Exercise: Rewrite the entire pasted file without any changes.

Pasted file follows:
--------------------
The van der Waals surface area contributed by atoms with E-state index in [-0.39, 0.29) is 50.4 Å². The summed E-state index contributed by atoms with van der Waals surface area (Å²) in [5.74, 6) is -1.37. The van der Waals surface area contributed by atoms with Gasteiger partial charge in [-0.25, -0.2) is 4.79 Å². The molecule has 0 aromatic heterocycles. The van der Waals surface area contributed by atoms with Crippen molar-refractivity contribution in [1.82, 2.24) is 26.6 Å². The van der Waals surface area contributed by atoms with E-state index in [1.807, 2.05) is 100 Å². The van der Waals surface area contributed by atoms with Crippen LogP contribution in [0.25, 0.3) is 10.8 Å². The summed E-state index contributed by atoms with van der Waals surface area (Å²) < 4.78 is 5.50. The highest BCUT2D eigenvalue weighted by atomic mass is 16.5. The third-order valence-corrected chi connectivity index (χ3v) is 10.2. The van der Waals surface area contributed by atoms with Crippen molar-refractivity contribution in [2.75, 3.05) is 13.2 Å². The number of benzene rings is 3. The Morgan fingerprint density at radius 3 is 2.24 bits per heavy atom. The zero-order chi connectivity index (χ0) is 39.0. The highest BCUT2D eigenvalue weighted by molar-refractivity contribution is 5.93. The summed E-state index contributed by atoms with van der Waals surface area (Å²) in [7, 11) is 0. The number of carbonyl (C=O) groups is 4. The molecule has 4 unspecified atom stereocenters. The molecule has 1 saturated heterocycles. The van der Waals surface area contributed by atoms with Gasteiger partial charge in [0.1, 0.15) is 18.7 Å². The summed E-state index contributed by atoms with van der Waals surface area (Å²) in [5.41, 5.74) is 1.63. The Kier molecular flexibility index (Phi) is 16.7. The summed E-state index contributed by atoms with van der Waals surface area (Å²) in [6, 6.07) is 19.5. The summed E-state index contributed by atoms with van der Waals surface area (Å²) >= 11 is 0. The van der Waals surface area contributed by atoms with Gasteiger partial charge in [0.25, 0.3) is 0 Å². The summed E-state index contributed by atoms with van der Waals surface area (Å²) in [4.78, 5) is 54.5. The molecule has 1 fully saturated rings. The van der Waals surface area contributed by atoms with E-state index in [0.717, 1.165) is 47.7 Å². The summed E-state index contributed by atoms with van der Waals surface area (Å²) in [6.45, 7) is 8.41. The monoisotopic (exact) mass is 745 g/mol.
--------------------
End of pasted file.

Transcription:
The van der Waals surface area contributed by atoms with E-state index in [-0.39, 0.29) is 50.4 Å². The summed E-state index contributed by atoms with van der Waals surface area (Å²) in [5.74, 6) is -1.37. The van der Waals surface area contributed by atoms with Gasteiger partial charge in [-0.25, -0.2) is 4.79 Å². The molecule has 0 aromatic heterocycles. The van der Waals surface area contributed by atoms with Crippen molar-refractivity contribution in [1.82, 2.24) is 26.6 Å². The van der Waals surface area contributed by atoms with E-state index in [1.807, 2.05) is 100 Å². The van der Waals surface area contributed by atoms with Crippen LogP contribution in [0.25, 0.3) is 10.8 Å². The summed E-state index contributed by atoms with van der Waals surface area (Å²) < 4.78 is 5.50. The highest BCUT2D eigenvalue weighted by atomic mass is 16.5. The third-order valence-corrected chi connectivity index (χ3v) is 10.2. The van der Waals surface area contributed by atoms with Crippen molar-refractivity contribution in [2.75, 3.05) is 13.2 Å². The number of benzene rings is 3. The Morgan fingerprint density at radius 3 is 2.24 bits per heavy atom. The zero-order chi connectivity index (χ0) is 39.0. The highest BCUT2D eigenvalue weighted by molar-refractivity contribution is 5.93. The summed E-state index contributed by atoms with van der Waals surface area (Å²) in [7, 11) is 0. The number of carbonyl (C=O) groups is 4. The molecule has 4 unspecified atom stereocenters. The molecule has 1 saturated heterocycles. The van der Waals surface area contributed by atoms with Gasteiger partial charge in [0.1, 0.15) is 18.7 Å². The summed E-state index contributed by atoms with van der Waals surface area (Å²) in [5.41, 5.74) is 1.63. The Kier molecular flexibility index (Phi) is 16.7. The summed E-state index contributed by atoms with van der Waals surface area (Å²) in [6, 6.07) is 19.5. The summed E-state index contributed by atoms with van der Waals surface area (Å²) >= 11 is 0. The van der Waals surface area contributed by atoms with Gasteiger partial charge in [0.25, 0.3) is 0 Å². The summed E-state index contributed by atoms with van der Waals surface area (Å²) in [4.78, 5) is 54.5. The molecule has 1 fully saturated rings. The van der Waals surface area contributed by atoms with E-state index in [0.717, 1.165) is 47.7 Å². The summed E-state index contributed by atoms with van der Waals surface area (Å²) in [6.45, 7) is 8.41. The monoisotopic (exact) mass is 745 g/mol.